Midsize US companies struggle to retain employees

The US had more open jobs in April than at any time in the past 15 years, according to the most recent data from the US Bureau of Labor Statistics. The shortage of talent was perhaps most evident at midsize US companies.

That’s according to a new report from Deloitte. About the time the labour data were being collected, Deloitte interviewed more than 500 executives at midsize US companies, which Deloitte defines as those generating revenue of $50 million to $1 billion.

Sixty-three per cent of executives said they noticed a rise in the number of employees who were choosing to leave the company and take a job elsewhere. In a similar survey three years earlier, just 43% of respondents reported higher attrition.

To tackle attrition in a blossoming economy, midsize companies plan to invest more in cloud computing, data analytics, and mobile technology; raise worker compensation; and boost training.

Investment wish list

The cost of emerging technologies has become affordable for midsize companies, offering them “an opportunity to be on a level playing field with larger companies,” said Roger Nanney, national managing partner of Deloitte Growth Enterprise Services.

Fifty-eight per cent of respondents say they will likely invest in cloud computing or software as a service in the next year, up from 46% in the fall of 2014. That topped the investment wish list.

Data analytics or business intelligence technology came in second, with 53% of respondents considering investments in the next year, up from 40% last fall. Midsize companies also plan to invest more in the automation of business processes, enterprise application suites, and robotics (43% of respondents).

The investment plans are a positive signal of the potential growth of midsize companies, Nanney said, because emerging technologies can boost productivity.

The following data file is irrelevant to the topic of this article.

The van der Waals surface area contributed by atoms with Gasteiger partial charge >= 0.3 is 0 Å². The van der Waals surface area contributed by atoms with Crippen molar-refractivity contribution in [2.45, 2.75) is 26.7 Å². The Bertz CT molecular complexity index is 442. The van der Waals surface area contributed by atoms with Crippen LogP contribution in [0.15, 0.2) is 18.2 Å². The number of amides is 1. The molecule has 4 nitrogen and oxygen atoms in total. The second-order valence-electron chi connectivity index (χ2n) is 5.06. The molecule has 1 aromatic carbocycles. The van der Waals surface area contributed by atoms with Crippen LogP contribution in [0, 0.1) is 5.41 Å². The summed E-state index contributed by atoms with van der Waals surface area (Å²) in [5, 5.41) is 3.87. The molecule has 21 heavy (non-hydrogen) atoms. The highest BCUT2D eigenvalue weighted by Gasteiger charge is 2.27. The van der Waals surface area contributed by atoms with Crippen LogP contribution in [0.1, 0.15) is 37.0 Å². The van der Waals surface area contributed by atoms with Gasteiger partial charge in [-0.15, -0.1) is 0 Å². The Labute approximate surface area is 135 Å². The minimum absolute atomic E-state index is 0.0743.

The majority of midsize US companies are either keeping other capital investments stable or holding off on them, at least for the time being, the Deloitte survey suggested. But about half of the respondents said they plan to boost capital spending in the coming 12 months, up from 36% a year ago.

Growth strategies among midsize companies are mostly organic, according to survey results. Over the next year, 36% of respondents expect their companies to grow in existing markets, 15% plan to develop new products and services, and 13% anticipate growth through strategic alliances and collaborations.

International markets also play a significant part in midsize companies’ growth strategies. In the survey, 70% of respondents said their companies generate revenue outside of the US.

Staying competitive

To sustain the growth and address talent shortages, 32% of the executives expect their companies to increase compensation in the year ahead. Fifty-two per cent plan to invest heavily in employee training.

To assess their competitiveness in a tight labour market, Deloitte suggested executives at midsize companies ask the following questions:

  • Are you focused on employee retention by offering competitive compensation and challenging training opportunities? Are you paying attention to voluntary attrition? The tacit knowledge your employees have is valuable, and the cost to replace them can be high.
  • If your company provides products or services related to capital expenditures, do you have a strategy in place to address customers’ pausing capital spending? Do market conditions provide potential benefits if you are contemplating a capital expenditure?
  • Are there merger and acquisition opportunities worth considering? Understand the valuation of your enterprise, and monitor M&A conditions in your industry.
  • Do you have a solid understanding of the implications and benefits of cloud computing and data analytics?
  • Do you communicate again and again to drive engagement and build trust throughout your organisation?

Related CGMA Magazine content:

How to Link Employee Training to Corporate Performance”: Aligning employee skills development to corporate performance targets and establishing quantitative targets makes training programmes more effective, a McKinsey survey suggests. Companies can accomplish this by following three steps.

Sabine Vollmer ( is a CGMA Magazine senior editor.